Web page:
A Wells Fargo Economic Group report shows Black Americans have made significant economic progress in recent years, taking control of their financial futures.
According to Wells Fargo, 35% of Black women in the U.S. owned a business in 2019, 15% higher than the share of female-owned businesses in the overall U.S. economy.
Additionally, Black women have made gains in corporate board seats and even though just 4% of Black women are on corporate seats today, that is an increase of 25% from 2019, double the rate of women overall.
Black women have taken advantage of the COVID-19 pandemic, using their skills to start businesses in numerous disciplines including lingerie, beauty, and even feminine products. Additionally, a number of brands have made pledges to help Black women-owned businesses including Sephora, Target, Walmart, and other retail brands.
The Wells Fargo report also shows a growth in the Black population overall as Black Americans account for more than 25% of the population of Alabama, Georgia, Louisiana, Mississippi, and South Carolina. At the same time, the Black population in South Dakota and Maine have risen by 75% and 64%, respectively, as the study pointed out their low cost of living and employment opportunities.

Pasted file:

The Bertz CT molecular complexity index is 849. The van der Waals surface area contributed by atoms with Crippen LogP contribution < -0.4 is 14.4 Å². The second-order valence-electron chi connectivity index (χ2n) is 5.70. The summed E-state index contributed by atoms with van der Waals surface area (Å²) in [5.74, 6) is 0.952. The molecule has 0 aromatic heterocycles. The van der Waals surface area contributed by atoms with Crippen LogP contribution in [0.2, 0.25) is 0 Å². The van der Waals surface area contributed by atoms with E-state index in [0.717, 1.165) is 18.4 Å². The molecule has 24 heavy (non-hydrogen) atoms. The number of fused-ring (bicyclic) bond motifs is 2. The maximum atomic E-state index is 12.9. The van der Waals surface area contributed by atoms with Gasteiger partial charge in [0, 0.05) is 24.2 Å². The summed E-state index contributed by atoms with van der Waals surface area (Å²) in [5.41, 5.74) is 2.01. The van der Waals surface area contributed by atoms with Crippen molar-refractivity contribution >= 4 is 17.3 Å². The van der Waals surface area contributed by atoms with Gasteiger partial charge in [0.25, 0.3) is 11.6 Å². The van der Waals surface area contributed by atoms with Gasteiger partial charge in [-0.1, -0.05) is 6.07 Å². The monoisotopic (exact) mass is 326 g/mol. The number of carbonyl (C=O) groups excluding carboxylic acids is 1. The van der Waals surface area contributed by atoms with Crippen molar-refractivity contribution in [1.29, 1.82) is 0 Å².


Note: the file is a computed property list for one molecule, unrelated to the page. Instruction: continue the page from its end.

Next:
The study, released in February, examined how Black Americans in the U.S. have faced significant structural obstacles that have kept them from full economic participation. Despite the obstacles, Black Americans have made real economic progress.
“The historical structural exclusion of the community from full engagement with the country’s economic, political and educational institutions likely have played a major role in shaping this current employment distribution,” the report states.
The Wells Fargo report also showed an increase in Black Americans pursuing higher education. According to the report, the number of Black Americans who have completed four years of college has grown 41% over the past decade, compared to just 25% for the total population.